Alum finds tech success with $120K Facebook partnership

Feb 05, 2020
Andre Ripley
Andre Ripley ’19 is developing a software-as-a-service platform to host Pistol Whip virtual reality gaming tournaments as part of a $120,000 partnership with Facebook and Oculus VR.

For Andre Ripley ’19, Facebook provides much more than a way to stay connected to friends and family.

The social media and technology company is giving him a chance at a lucrative career and success as a tech entrepreneur.

Ripley, who graduated from Florida Polytechnic University with a bachelor’s degree in computer engineering, was awarded a $120,000 partnership deal with Facebook and Oculus VR to develop and run virtual reality gaming tournaments for the new Pistol Whip VR game. His company, Virtualities, will track elements such as players, prize money, teams, rules, and cheating.

“We negotiated with Facebook for probably four months and we finally closed the deal on New Year’s Day,” said Ripley, chief technology officer of the Salt Lake City, Utah, company. “That was a great start to the year.”

The company is hoping to land a $1 million deal with Facebook this spring.

“We have to launch our platform and meet all the requirements for Facebook and as long as we keep our platform running, we have a good chance of closing the million-dollar deal,” Ripley said. “We’re almost done and ahead of schedule right now.”

He said the traditional way of running gaming tournaments involves many people working on spreadsheets to track scores and other data.

“That’s really outdated and hasn’t been automated. Since the demand for esports is getting higher, we’re trying to solve that with the Facebook deal,” Ripley said.

The U.S Virgin Island native said that Virtualities ran a Beat Saber tournament last year with competitors from 78 countries.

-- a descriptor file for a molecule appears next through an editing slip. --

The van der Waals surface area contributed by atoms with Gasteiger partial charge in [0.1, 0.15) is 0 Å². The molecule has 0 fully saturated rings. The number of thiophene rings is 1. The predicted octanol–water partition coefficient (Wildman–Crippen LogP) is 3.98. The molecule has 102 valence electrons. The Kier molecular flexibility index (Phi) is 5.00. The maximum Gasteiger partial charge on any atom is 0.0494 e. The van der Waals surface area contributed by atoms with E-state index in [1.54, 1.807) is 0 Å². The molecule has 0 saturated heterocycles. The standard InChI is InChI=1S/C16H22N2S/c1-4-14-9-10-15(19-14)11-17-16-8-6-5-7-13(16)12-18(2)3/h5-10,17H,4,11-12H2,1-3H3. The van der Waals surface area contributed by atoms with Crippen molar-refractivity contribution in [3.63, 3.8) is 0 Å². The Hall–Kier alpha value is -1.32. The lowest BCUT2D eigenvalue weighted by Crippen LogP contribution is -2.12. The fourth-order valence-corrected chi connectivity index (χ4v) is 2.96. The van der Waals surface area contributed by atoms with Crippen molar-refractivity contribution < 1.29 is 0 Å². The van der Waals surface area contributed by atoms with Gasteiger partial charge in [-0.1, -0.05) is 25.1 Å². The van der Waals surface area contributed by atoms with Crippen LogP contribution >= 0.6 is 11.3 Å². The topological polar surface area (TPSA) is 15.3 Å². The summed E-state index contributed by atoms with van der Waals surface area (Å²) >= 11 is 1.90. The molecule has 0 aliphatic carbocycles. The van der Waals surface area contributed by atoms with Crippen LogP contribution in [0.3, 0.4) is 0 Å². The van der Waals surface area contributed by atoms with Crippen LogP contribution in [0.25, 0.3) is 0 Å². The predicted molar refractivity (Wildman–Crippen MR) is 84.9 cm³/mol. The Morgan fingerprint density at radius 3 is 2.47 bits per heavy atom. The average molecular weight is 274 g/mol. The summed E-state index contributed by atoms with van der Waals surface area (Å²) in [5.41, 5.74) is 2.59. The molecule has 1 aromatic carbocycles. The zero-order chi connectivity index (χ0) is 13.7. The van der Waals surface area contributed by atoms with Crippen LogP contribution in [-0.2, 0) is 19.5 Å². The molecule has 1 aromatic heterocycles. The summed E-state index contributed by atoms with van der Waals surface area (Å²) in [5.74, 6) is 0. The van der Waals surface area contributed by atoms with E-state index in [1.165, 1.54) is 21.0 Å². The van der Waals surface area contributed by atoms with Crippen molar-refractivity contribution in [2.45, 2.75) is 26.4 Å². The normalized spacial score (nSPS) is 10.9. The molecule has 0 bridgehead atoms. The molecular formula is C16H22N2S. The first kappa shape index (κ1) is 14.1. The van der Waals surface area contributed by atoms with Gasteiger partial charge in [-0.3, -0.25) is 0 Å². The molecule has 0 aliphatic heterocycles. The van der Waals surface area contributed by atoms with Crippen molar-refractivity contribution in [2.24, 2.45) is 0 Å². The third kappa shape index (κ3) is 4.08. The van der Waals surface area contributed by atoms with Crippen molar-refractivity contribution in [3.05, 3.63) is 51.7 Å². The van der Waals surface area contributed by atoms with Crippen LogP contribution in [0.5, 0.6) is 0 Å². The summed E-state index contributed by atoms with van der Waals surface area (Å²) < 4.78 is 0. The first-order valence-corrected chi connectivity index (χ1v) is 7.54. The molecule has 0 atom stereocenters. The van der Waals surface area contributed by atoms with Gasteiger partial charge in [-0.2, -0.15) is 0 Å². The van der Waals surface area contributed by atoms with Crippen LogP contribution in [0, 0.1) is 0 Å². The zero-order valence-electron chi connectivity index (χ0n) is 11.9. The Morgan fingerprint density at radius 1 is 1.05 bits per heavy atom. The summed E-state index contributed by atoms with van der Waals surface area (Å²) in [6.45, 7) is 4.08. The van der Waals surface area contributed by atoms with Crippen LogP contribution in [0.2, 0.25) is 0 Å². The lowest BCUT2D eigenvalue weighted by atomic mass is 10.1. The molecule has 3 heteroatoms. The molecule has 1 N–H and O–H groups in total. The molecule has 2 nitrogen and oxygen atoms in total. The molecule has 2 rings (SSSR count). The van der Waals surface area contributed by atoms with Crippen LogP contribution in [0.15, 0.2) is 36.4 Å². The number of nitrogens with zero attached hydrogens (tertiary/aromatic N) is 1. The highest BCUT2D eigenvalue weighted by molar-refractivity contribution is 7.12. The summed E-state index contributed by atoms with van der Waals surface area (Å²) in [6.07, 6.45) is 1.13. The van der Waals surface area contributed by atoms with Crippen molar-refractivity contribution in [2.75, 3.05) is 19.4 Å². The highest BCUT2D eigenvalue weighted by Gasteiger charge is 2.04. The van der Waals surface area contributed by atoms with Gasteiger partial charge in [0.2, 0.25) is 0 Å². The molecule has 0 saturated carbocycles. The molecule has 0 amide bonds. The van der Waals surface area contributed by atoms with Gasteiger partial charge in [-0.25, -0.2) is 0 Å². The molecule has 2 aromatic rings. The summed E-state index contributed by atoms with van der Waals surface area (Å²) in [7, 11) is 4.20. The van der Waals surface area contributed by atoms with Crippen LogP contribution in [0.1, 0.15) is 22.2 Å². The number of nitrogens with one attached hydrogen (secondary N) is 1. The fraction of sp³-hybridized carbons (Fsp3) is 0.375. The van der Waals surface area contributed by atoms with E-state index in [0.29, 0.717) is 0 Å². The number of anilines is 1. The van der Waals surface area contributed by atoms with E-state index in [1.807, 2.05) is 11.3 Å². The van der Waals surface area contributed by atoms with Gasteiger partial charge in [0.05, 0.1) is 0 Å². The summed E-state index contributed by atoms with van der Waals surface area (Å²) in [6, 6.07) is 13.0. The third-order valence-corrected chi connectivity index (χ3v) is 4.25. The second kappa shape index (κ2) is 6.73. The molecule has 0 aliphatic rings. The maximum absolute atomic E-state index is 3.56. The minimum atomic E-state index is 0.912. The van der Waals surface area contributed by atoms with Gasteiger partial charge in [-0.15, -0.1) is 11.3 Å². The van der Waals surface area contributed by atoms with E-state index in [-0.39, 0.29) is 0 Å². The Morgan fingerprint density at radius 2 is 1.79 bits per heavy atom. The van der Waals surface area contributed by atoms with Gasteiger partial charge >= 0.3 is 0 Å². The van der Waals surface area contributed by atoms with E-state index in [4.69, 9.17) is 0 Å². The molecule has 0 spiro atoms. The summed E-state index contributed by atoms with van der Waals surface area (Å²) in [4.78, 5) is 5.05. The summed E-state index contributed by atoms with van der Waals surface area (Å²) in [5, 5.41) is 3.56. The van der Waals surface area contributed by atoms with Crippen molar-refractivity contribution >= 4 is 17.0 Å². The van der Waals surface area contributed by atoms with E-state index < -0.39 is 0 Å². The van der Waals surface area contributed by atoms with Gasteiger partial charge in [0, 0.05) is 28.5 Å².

“With the power of Facebook, I can’t imagine how many people will compete in the Pistol Whip tournament, but we’re prepared for anything,” Ripley said. “I never expected to be funded by Facebook – my first round of funding was from my dad, who gave me $300 to develop a prototype for a box that does appraisals for diamonds.”

In addition to his work with the growing tech start-up, Ripley also works with flight simulators as a software engineer at Collins Aerospace in Salt Lake City.

He discovered his passion for entrepreneurship at Florida Poly after being encouraged to enter – and win – several entrepreneurship competitions throughout Central Florida and the state. This included a third-place victory in the 2018 Governor’s Cup competition with his team’s product, Insta-List – a product that captured, scanned, and listed items for digital selling in less than 10 seconds. His collegiate victories earned him 20,000 LinkedIn followers and a thirst to continue his efforts.

“The single best thing I’ve done was getting involved with the entrepreneurship program at Florida Poly because you don’t even need to have the best idea or be completely thought through, you just have to try and get feedback,” Ripley said. “Even when I’ve failed it’s like I’ve won because I got crucial feedback and I implemented it into the Facebook deal.”

Ripley said he plans to remember his alma mater as he continues achieving success in the gaming tournament technology world.

“I remember talking to Dr. (Randy) Avent after I won a competition and he said, ‘When you become a millionaire, hopefully you’ll donate to Florida Poly,’ and that’s the first thing I’ll do,” Ripley said. “Florida Poly gave me a bunch of cool experiences and it’s right to give back.”

Lydia Guzman
Director of Communications